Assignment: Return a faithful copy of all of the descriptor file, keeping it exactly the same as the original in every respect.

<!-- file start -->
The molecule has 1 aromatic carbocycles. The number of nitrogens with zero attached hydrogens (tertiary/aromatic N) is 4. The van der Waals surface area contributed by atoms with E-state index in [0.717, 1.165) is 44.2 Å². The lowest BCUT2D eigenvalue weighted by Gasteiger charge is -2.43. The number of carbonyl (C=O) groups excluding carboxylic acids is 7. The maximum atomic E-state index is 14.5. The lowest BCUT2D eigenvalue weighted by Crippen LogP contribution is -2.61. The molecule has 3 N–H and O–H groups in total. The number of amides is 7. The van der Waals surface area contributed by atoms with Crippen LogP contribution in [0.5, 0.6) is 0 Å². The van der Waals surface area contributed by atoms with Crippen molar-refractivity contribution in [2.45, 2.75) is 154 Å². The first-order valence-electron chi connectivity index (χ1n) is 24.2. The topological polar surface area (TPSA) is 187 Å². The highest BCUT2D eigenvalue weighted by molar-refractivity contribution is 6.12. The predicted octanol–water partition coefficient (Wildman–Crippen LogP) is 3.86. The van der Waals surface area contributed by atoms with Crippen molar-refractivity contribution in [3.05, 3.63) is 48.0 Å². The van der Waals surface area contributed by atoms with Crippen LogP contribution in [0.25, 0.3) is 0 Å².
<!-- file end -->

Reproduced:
The molecule has 1 aromatic carbocycles. The number of nitrogens with zero attached hydrogens (tertiary/aromatic N) is 4. The van der Waals surface area contributed by atoms with E-state index in [0.717, 1.165) is 44.2 Å². The lowest BCUT2D eigenvalue weighted by Gasteiger charge is -2.43. The number of carbonyl (C=O) groups excluding carboxylic acids is 7. The maximum atomic E-state index is 14.5. The lowest BCUT2D eigenvalue weighted by Crippen LogP contribution is -2.61. The molecule has 3 N–H and O–H groups in total. The number of amides is 7. The van der Waals surface area contributed by atoms with Crippen LogP contribution in [0.5, 0.6) is 0 Å². The van der Waals surface area contributed by atoms with Crippen molar-refractivity contribution in [2.45, 2.75) is 154 Å². The first-order valence-electron chi connectivity index (χ1n) is 24.2. The topological polar surface area (TPSA) is 187 Å². The highest BCUT2D eigenvalue weighted by molar-refractivity contribution is 6.12. The predicted octanol–water partition coefficient (Wildman–Crippen LogP) is 3.86. The van der Waals surface area contributed by atoms with Crippen molar-refractivity contribution in [3.05, 3.63) is 48.0 Å². The van der Waals surface area contributed by atoms with Crippen LogP contribution in [0.25, 0.3) is 0 Å².